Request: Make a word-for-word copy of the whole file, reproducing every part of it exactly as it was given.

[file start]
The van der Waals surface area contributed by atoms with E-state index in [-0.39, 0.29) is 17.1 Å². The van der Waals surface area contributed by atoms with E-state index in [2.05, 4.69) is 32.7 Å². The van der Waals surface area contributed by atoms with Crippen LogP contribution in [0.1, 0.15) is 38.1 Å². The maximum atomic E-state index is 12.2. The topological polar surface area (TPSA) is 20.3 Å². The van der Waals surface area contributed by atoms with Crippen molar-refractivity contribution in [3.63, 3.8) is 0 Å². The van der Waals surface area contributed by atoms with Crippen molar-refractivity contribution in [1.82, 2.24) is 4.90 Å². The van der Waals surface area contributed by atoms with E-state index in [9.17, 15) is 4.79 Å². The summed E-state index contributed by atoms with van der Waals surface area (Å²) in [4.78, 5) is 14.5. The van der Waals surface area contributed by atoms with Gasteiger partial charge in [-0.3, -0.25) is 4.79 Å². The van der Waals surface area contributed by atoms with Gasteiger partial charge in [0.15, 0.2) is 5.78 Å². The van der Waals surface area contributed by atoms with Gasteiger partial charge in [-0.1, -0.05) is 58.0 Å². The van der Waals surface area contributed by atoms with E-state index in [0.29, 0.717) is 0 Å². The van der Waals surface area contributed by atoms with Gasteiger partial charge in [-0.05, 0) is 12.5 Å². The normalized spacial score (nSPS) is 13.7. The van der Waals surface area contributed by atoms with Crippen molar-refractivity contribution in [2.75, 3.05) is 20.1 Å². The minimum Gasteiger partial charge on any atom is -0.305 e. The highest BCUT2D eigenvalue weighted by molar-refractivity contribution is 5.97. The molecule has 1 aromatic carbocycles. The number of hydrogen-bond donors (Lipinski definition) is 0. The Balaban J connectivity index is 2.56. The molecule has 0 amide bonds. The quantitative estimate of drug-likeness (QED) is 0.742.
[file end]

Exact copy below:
The van der Waals surface area contributed by atoms with E-state index in [-0.39, 0.29) is 17.1 Å². The van der Waals surface area contributed by atoms with E-state index in [2.05, 4.69) is 32.7 Å². The van der Waals surface area contributed by atoms with Crippen LogP contribution in [0.1, 0.15) is 38.1 Å². The maximum atomic E-state index is 12.2. The topological polar surface area (TPSA) is 20.3 Å². The van der Waals surface area contributed by atoms with Crippen molar-refractivity contribution in [3.63, 3.8) is 0 Å². The van der Waals surface area contributed by atoms with Crippen molar-refractivity contribution in [1.82, 2.24) is 4.90 Å². The van der Waals surface area contributed by atoms with E-state index in [9.17, 15) is 4.79 Å². The summed E-state index contributed by atoms with van der Waals surface area (Å²) in [4.78, 5) is 14.5. The van der Waals surface area contributed by atoms with Gasteiger partial charge in [-0.3, -0.25) is 4.79 Å². The van der Waals surface area contributed by atoms with Gasteiger partial charge in [0.15, 0.2) is 5.78 Å². The van der Waals surface area contributed by atoms with Gasteiger partial charge in [-0.1, -0.05) is 58.0 Å². The van der Waals surface area contributed by atoms with E-state index in [0.29, 0.717) is 0 Å². The van der Waals surface area contributed by atoms with Gasteiger partial charge in [-0.05, 0) is 12.5 Å². The normalized spacial score (nSPS) is 13.7. The van der Waals surface area contributed by atoms with Crippen molar-refractivity contribution in [2.75, 3.05) is 20.1 Å². The minimum Gasteiger partial charge on any atom is -0.305 e. The highest BCUT2D eigenvalue weighted by molar-refractivity contribution is 5.97. The molecule has 1 aromatic carbocycles. The number of hydrogen-bond donors (Lipinski definition) is 0. The Balaban J connectivity index is 2.56. The molecule has 0 amide bonds. The quantitative estimate of drug-likeness (QED) is 0.742.